My money is my money, & your money, is our money.
Studies have shown that after infidelity, money is one of the significant reasons marriages break up. If you want to keep your marriage intact, you and your spouse have to be on the same page. Welcome to the final part of our Let’s Talk Series, where we have been exploring all things relationship wise. We talked about commitment, character, sex, and spirituality. Of course, there are many more things to be examined before you say I do, but these are the topics we decided to focus on for this series.
Money is a crucial factor when it comes to committed relationships/marriages. If you are not yet married, you have to have a set of conversations with your potential partner, so you know where you stand, just like anything else; you have to be on the same page. To tackle this topic effectively, I reached out to my married friends to find out how they handle their finances and they were delighted to lend their help to this article.
Image courtesy of Unsplash
“My husband and I have individual business accounts and pay our salaries into our personal account. I have access to his business account and vice versa. He is very transparent with everything he makes and how he spends. I also have a separate account that he knows about, with a little amount of money in it, just in case he upsets me (haha)." Kiki, a business owner, shared this with me. She also revealed that it was her husband's idea to have a joint account, and it works out perfectly for them.
“We both decided on an amount to put into a joint account because we have responsibilities to our families; that we had long before we ever met.” Reveals Bella. She also explained that they had the conversation before they got engaged. I believe that such discussions should be had before marriage, so there are no surprises.
Ann, a working mom, says her husband takes care of the majority of the bills around the house because he is traditional, but she also pitches in when necessary. I like this; I am not for the 50-50 rule when it comes to money, in a marriage.
Mekky who is registered nurse, doesn't buy into the myth that says; my money is my money, and your money is our money. She believes it has to go both ways. There shouldn't be any selfishness in a marriage. Abiola, a lover of all things natural, says her and her husband’s earnings go to one account, and then every month, a certain amount is taken out of the joint account and deposited into individual accounts. While May, another working-class woman, also has a joint account with her husband, with bills being paid out of that account, and also many other accounts, such as travel, are being deposited into, out of that joint account.
From speaking with my friends, I could see a common thread, which is a joint account. But some families are still old school, with the man primarily having sole access to the account where all the money is, and then dispenses it as the need arises. I believe that when you are married, you become one and both parties should have access to all accounts, as long as trust is involved.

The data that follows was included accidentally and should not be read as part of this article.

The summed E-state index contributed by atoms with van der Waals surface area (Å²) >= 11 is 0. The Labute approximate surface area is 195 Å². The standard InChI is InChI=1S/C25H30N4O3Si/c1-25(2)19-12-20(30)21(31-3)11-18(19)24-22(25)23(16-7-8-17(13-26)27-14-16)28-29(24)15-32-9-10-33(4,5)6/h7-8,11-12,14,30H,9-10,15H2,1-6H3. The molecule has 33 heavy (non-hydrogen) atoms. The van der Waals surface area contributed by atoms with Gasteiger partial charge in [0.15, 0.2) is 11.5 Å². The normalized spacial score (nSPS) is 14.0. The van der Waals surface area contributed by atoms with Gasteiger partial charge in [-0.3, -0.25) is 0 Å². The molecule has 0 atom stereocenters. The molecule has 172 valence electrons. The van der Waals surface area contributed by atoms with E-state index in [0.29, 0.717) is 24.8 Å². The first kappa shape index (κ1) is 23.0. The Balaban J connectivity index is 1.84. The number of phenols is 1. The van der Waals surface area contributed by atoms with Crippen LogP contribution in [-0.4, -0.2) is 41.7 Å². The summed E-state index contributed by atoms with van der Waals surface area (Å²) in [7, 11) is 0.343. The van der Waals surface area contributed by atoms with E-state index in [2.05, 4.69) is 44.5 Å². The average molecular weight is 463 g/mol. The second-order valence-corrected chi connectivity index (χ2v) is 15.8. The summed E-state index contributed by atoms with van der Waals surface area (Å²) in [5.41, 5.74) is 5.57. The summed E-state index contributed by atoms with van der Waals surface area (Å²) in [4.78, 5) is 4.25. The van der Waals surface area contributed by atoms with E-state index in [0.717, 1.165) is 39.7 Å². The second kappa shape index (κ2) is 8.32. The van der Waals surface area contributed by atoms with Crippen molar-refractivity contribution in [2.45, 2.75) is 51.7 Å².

When you meet someone, and you are heading towards commitment, then serious conversations about money should be had. You should first find out if the person is responsible, by asking questions about their job/job history, their credit, debt, and savings. Asking such questions will give you a head start on how they function with money and if they are committed to their job.
Then you can go ahead and ask how they would handle finances within the context of marriage. Do they want a joint account? Do they swear by the 50-50 rule?—where both parties have to contribute equally, regardless of earnings. Do they want to handle everything when it comes to finances? Are they comfortable with you having unlimited access to all their accounts, (even if it doesn’t end up happening that way), will they be pleased if their spouse doesn't contribute to the marriage, financially?
The Money Language
Thanks to my pastor, I just found out that there is in fact what people refer to as the money language, just like the five love languages we have out there. According to The Money Couple, there are five money languages. I advise that you find out what your language is first, then your partner’s. The languages are:
1) The Spender: The website argues that you are a spender if you are free with your money and get a genuine thrill from making a purchase.
2) The Saver: as a saver, you get a genuine rush from saving money.
3) The Flyer: As a flyer, you have a tendency to not think about money at all. As a matter of fact, you view relationships as much more important than money.(This is so me)
4) Risk Taker: You get a kick out of investing your money in ventures, even if they appear to be risky.
5) The Security Seeker: You like to have money in place, just in case of an emergency.
Whatever your money language is, and whatever stance you have when it comes to managing finances, it is best if you communicate them with your partner. If you guys happen not to be on the same page or don't speak the same money language, then conversations should be had as to how you can reconcile your differences. I will definitely need someone who is financially wiser than I am because I am not great with money.
Image courtesy of Unsplash
Let's have conversations before we commit or get married, let's talk about our feelings and who we are as people. Let's be transparent with one another, so relationships/marriages can last a lifetime. Let's talk about everything we possibly can.
Hope you enjoyed the series. If you haven't read the other parts; use the hyperlinks above or the hashtag below (#letstalkseries) to find all the subsequent parts. Remember to comment, like and subscribe never to miss an update.
PS—if there is any topic you will like for us to talk about, leave it in the comment box below, or email us at firstname.lastname@example.org.